Footfall on the UK’s high streets fell by -0.7% in January, coinciding with the highest vacancy rates since July 2016, according to the latest BRC/ Springboard figures.

In January both total footfall and high street footfall fell by -0.7%, while retail park and shopping centre footfall dropped by -0.3% and -0.9% respectively.

However, the decline is more significant when taking into account that the first week of January saw a 2.6% rise in footfall, driven mainly by New Year’s Eve.

“We should not be persuaded that the drop in footfall in January of just -0.7% suggests trading conditions have stabilised,” said Springboard marketing and insights director, Diane Wehrle.

“On closer interrogation, the clear fact is that all of this improvement emanates from the first week when footfall rose by 2.6% whilst dropping by an average of -2.1% over the three subsequent weeks. Even in the first week the uplift was largely driven by one day - New Year’s Eve (Monday 31 December) - which showed an uplift of 151%.”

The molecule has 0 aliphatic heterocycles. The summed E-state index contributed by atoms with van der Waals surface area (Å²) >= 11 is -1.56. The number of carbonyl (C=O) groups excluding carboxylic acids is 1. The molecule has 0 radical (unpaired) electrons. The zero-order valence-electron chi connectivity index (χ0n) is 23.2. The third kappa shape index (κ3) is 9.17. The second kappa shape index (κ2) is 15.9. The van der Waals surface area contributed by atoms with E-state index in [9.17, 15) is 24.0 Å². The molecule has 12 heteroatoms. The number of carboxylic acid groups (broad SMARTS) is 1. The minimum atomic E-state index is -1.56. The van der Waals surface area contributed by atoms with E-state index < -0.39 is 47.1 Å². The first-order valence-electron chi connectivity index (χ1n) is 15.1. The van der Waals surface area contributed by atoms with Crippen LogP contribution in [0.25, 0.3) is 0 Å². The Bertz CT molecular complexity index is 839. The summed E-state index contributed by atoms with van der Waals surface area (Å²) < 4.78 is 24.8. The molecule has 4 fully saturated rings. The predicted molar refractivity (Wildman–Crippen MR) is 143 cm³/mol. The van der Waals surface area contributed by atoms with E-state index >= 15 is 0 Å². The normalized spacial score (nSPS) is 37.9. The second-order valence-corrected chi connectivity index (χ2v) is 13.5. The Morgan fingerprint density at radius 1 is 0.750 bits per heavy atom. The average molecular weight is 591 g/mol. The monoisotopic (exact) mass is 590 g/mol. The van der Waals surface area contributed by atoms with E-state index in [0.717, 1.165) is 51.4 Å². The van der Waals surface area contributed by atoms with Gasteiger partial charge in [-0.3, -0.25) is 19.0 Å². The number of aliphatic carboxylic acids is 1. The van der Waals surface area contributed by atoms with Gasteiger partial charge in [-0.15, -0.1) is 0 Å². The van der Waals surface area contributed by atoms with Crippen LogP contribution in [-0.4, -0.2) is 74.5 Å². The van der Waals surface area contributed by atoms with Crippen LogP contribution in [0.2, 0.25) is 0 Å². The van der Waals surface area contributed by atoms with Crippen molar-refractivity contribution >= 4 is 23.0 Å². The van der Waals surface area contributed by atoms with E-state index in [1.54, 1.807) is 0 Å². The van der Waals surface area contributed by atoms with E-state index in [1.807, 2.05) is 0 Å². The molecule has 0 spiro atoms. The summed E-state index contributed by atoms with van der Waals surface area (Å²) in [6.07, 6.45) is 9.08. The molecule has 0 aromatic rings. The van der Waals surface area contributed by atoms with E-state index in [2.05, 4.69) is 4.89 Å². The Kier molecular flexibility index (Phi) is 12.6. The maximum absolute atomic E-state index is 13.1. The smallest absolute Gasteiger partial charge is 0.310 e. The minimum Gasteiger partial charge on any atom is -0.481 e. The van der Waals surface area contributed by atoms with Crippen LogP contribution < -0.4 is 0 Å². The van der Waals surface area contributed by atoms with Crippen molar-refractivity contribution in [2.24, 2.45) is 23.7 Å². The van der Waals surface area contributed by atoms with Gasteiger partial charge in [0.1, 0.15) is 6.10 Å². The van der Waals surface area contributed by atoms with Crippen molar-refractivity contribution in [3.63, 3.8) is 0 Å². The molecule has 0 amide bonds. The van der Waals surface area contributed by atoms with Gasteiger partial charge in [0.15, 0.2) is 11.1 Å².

She said the high street vacancy rate rose for the second consecutive quarter, to 9.9% from 9.6% in October and 9.2% in July, and is now at the highest it has been since July 2016 when it rose to 10.1% from 9.6% in the previous quarter.

British Retail Consortium (BRC) chief executive Helen Dickinson said the data reflected the underlying pressure which “continue to challenge shops up and down the country”.

“Consumers are making fewer visits to physical stores, choosing to research and pay for a greater proportion of their purchases online,” she added.

“This requires a reinvention of retail, with outlets investing in their physical space to encourage a more experience-led approach to shopping – something which is being held back by sky high business rates.”